15 NFL Players Who Were Cut For Ridiculous Reasons

In recent years, several National Football League teams have seen its ups and downs, something that isn't unusual in pro football today. Current league commissioner Roger Goodell has dealt with a couple of Patriots' scandals in 2007 and 2015, along with the disciplinary issues involving high-profile players such as Ben Roethlisberger, Adam "Pacman" Jones, Ray Rice, Michael Vick, and Adrian Peterson.

At some point, every team has made the decision to release a player from their active roster, whether it's during training camp or the regular season. The reasons for this move might be related to underperformance, a salary dump, or problems off the field that in some cases result in arrest. We've seen Bill Belichick show no hesitation in cutting a player for the reason of it being deemed unacceptable for his football team. No matter how talented a player is, the Patriots will pull the plug if they feel he's a distraction in any sort of way for the football team.

The batch of players you will see on the list have endured the cruel fate of getting cut from their respective teams in bizarre fashion, so don't be too surprised if we excluded a player you might recall while reading this piece. So here are 15 former and current NFLers who were cut for ridiculous reasons. We should point out by 'ridiculous' we mean either through bizarre circumstances, to the player committing shocking acts that caused their own release. 'Ridiculous' in this sense doesn't necessarily mean unjustified, although some in fact were.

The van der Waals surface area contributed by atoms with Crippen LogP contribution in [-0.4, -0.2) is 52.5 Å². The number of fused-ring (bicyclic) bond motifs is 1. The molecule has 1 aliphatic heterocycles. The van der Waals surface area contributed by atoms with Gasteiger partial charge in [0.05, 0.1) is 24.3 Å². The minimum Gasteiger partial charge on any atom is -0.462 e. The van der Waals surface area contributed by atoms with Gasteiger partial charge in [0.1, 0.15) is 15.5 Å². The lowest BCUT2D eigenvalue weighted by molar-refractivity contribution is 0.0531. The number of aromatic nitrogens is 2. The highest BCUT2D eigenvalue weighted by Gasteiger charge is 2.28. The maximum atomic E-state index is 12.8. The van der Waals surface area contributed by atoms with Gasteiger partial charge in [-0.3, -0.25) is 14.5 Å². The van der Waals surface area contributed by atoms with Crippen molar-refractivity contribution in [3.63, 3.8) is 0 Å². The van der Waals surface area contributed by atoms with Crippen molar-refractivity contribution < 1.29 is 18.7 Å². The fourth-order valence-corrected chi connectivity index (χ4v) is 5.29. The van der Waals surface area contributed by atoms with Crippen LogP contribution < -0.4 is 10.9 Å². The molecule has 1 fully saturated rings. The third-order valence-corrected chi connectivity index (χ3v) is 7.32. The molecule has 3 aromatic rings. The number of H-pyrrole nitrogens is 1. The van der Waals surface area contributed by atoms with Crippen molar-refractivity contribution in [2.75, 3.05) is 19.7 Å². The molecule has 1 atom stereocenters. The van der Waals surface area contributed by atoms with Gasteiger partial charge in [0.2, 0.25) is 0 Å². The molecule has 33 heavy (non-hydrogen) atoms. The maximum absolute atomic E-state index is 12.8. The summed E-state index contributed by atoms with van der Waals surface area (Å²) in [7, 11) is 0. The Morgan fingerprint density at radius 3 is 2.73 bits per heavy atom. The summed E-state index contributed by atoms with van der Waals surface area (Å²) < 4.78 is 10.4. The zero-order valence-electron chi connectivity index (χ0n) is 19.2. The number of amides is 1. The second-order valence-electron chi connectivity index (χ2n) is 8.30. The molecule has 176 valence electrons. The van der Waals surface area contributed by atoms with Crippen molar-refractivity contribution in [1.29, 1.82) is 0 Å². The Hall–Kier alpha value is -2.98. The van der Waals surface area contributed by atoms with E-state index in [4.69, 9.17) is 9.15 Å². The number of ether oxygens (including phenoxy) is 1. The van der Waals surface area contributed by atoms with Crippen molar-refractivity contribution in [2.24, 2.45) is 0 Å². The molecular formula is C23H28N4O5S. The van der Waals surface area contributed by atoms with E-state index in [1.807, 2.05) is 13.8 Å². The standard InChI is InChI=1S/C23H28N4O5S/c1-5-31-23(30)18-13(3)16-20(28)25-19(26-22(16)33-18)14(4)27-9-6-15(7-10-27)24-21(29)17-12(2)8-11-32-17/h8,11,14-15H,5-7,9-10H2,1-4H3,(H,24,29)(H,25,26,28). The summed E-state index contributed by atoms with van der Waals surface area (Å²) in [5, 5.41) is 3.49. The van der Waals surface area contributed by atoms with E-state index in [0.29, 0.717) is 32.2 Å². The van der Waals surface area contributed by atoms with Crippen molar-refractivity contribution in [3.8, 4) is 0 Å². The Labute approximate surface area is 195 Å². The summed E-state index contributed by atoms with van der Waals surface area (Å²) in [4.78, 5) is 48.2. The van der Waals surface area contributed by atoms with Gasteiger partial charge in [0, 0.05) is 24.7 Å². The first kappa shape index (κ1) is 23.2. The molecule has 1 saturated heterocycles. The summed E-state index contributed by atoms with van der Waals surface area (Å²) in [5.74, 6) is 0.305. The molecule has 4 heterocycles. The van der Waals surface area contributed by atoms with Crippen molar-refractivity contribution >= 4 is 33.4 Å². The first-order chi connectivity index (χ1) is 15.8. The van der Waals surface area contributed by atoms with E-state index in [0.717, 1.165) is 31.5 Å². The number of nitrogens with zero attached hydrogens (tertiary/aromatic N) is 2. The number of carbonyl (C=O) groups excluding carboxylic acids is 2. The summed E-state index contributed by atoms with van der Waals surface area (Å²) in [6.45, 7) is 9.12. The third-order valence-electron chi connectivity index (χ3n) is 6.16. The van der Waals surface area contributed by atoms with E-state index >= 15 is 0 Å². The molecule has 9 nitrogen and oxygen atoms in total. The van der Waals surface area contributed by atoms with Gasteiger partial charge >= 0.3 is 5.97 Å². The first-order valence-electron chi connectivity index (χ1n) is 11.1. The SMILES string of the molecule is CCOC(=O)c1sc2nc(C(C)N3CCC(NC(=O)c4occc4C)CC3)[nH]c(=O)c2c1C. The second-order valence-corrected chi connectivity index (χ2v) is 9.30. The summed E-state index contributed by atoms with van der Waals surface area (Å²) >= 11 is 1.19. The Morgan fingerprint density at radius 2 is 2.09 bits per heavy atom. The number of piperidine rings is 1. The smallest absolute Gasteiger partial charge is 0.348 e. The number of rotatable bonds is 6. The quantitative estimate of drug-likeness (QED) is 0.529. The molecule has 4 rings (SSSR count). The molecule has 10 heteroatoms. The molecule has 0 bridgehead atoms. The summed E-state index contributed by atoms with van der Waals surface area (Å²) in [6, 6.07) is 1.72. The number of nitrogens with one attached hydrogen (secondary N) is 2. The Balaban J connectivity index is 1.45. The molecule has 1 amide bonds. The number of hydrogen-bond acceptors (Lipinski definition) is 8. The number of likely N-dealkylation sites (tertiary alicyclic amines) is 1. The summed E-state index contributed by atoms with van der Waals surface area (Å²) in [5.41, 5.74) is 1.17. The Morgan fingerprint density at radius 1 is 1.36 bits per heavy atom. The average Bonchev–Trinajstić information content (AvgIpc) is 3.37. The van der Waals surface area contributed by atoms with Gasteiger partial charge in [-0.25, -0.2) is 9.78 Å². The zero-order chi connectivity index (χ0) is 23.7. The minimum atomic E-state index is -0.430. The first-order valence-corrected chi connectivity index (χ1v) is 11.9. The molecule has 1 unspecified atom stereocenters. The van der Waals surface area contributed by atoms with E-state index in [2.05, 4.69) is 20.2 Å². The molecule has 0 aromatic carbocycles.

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The San Francisco 49ers drafted outside linebacker Aldon Smith from the University of Missouri, who showed lots of promise during the 2011 and '12 seasons by recording over 10 sacks. Unfortunately, Smith's troubles with the law would plague him during his last two seasons for the Niners. He was arrested in January 2012 with the police suspecting the 49ers LB drove under the influence of alcohol but was charged with reckless driving instead. Smith got arrested again for three felony weapons charges five months later, and then for a DUI in September 2013. Smith needed to enter rehab as a result, then the league suspended him for nine games in 2014 due to his violations of the personal conduct and substance abuse policies.

But Smith found himself charged on suspicion of drunken driving and vandalism in August 2015, which led the Niners to sever ties with the troubled linebacker. Smith would remain in the Bay Area by joining the Oakland Raiders for 2015 but didn't play a single game last year, as his past troubles followed him around Silicon Valley. Smith's repeated violations of the league's substance abuse policy led to an indefinite suspension from the league in 2015, and his tendency to break the law and frequently use alcohol essentially ruined him as a professional football player.